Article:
A group of plant polyphenols known as catechins—found in green tea, dark chocolate and red wine—may help prevent the neurological complications more common among people living with HIV, according to a paper published online by the Journal of NeuroVirology and summarized by the publisher in a news announcement.

Under the direction of Joseph Steiner, MD, of the Johns Hopkins University department of neurology in Baltimore, the authors found that catechins—notably epicatechin and epigallocatechin gallate (EGCG)—can induce the production of a protein called brain-derived neurotrophic factor (BDNF) that neurons need in order to function correctly.

Ongoing research, including work conducted at Georgetown University Medical Center that was reported last month in the Journal of Neuroscience, confirms that people living with HIV may be more susceptible to neurocognitive impairment and depression because they have lower levels of BDNF in their brains compared with those not living with the virus.

These findings have paved the way for a number of therapeutic possibilities. One is the study of compounds that can induce the production of BDNF in the brain.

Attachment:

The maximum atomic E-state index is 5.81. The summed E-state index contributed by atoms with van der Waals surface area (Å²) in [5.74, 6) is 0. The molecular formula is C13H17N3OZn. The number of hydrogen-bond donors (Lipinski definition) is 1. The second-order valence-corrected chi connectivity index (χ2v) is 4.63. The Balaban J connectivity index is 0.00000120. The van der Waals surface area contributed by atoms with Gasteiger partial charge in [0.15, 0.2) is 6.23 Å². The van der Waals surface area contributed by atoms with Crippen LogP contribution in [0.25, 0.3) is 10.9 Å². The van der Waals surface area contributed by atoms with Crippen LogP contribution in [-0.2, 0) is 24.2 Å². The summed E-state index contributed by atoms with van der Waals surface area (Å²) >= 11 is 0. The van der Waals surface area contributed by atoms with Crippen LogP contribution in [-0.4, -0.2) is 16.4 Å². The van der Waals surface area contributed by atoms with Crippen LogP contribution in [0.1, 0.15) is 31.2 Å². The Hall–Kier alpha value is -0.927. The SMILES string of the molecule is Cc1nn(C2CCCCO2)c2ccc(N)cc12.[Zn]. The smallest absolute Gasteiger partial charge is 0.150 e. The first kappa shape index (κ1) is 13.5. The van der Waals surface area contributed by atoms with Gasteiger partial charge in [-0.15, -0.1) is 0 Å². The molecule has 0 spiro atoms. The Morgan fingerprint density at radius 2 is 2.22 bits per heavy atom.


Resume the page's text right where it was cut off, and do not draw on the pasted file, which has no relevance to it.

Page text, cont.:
Steiner and his colleagues began by analyzing the effects of roughly 2,000 compounds—including organic substances and U.S. Food and Drug Administration–approved drugs—on neurons in the laboratory. Nine of the tested compounds were related to epicatechin, which is found in cocoa tree seeds and green tea leaves. Further screening and comparison with resveratrol, the antioxidant found in red wine, identified epicatechin and EGCG as being the most effective at helping protect neurons by inducing production of BDNF.

Although the antioxidant activities of epicatechin and EGCG are well documented, the Journal of NeuroVirology publisher notes in its news announcement, “the discovery that they could be responsible for inducing production of BDNF is an exciting advancement in this area. The fact that these compounds readily cross the blood-brain barrier further increases their therapeutic potential, as this is often a major stumbling block in the development of therapies directed at the brain. This provides hope for patients with HIV as there is currently no neuroprotective therapy available for patients with HIV-associated cognitive impairment.”

Steiner and his colleagues conclude: “Due to its simpler structure and more efficient blood-brain barrier penetration properties, epicatechin might be the best therapeutic candidate for neurodegenerative diseases. These include HIV-associated cognitive disorders where oxidative stress is an important pathophysiological mechanism.”

They add that more research is required to explore just how well these naturally occurring compounds can prevent and reverse neurocognitive problems in people living with HIV.